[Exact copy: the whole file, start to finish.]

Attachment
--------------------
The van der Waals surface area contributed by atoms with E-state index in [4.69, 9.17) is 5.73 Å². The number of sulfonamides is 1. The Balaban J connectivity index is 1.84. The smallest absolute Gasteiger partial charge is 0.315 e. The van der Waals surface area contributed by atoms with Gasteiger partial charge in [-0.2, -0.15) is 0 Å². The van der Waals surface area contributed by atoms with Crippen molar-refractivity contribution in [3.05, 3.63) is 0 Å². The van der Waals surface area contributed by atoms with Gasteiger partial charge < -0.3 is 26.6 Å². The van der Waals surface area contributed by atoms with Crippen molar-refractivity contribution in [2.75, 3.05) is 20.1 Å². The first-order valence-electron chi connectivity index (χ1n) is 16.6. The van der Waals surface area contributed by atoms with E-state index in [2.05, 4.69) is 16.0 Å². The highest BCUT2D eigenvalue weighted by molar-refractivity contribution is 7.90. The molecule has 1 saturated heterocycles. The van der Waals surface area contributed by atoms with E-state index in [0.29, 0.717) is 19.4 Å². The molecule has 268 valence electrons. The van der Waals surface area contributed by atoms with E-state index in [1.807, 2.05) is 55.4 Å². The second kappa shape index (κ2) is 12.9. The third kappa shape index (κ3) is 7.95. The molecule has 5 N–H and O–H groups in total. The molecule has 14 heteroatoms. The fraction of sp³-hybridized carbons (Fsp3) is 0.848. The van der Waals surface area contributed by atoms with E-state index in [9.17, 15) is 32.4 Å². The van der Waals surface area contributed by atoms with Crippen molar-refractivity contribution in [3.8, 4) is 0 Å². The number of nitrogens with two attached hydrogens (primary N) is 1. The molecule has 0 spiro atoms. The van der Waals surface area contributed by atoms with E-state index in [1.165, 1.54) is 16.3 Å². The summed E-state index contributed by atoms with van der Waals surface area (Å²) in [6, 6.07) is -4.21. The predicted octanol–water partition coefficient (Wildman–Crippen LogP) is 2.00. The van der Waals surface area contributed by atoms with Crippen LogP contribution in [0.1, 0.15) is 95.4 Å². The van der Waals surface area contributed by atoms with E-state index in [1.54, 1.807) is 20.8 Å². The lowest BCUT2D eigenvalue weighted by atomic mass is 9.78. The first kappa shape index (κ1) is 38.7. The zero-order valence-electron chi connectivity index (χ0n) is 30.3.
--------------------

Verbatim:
The van der Waals surface area contributed by atoms with E-state index in [4.69, 9.17) is 5.73 Å². The number of sulfonamides is 1. The Balaban J connectivity index is 1.84. The smallest absolute Gasteiger partial charge is 0.315 e. The van der Waals surface area contributed by atoms with Gasteiger partial charge in [-0.2, -0.15) is 0 Å². The van der Waals surface area contributed by atoms with Crippen molar-refractivity contribution in [3.05, 3.63) is 0 Å². The van der Waals surface area contributed by atoms with Gasteiger partial charge < -0.3 is 26.6 Å². The van der Waals surface area contributed by atoms with Crippen molar-refractivity contribution in [2.75, 3.05) is 20.1 Å². The first-order valence-electron chi connectivity index (χ1n) is 16.6. The van der Waals surface area contributed by atoms with E-state index in [2.05, 4.69) is 16.0 Å². The highest BCUT2D eigenvalue weighted by molar-refractivity contribution is 7.90. The molecule has 1 saturated heterocycles. The van der Waals surface area contributed by atoms with E-state index in [0.29, 0.717) is 19.4 Å². The molecule has 268 valence electrons. The van der Waals surface area contributed by atoms with E-state index in [1.807, 2.05) is 55.4 Å². The second kappa shape index (κ2) is 12.9. The third kappa shape index (κ3) is 7.95. The molecule has 5 N–H and O–H groups in total. The molecule has 14 heteroatoms. The fraction of sp³-hybridized carbons (Fsp3) is 0.848. The van der Waals surface area contributed by atoms with E-state index in [9.17, 15) is 32.4 Å². The van der Waals surface area contributed by atoms with Crippen molar-refractivity contribution in [3.8, 4) is 0 Å². The number of nitrogens with two attached hydrogens (primary N) is 1. The molecule has 0 spiro atoms. The van der Waals surface area contributed by atoms with E-state index in [1.165, 1.54) is 16.3 Å². The summed E-state index contributed by atoms with van der Waals surface area (Å²) in [6, 6.07) is -4.21. The predicted octanol–water partition coefficient (Wildman–Crippen LogP) is 2.00. The van der Waals surface area contributed by atoms with Crippen LogP contribution in [0.1, 0.15) is 95.4 Å². The van der Waals surface area contributed by atoms with E-state index in [1.54, 1.807) is 20.8 Å². The lowest BCUT2D eigenvalue weighted by atomic mass is 9.78. The first kappa shape index (κ1) is 38.7. The zero-order valence-electron chi connectivity index (χ0n) is 30.3.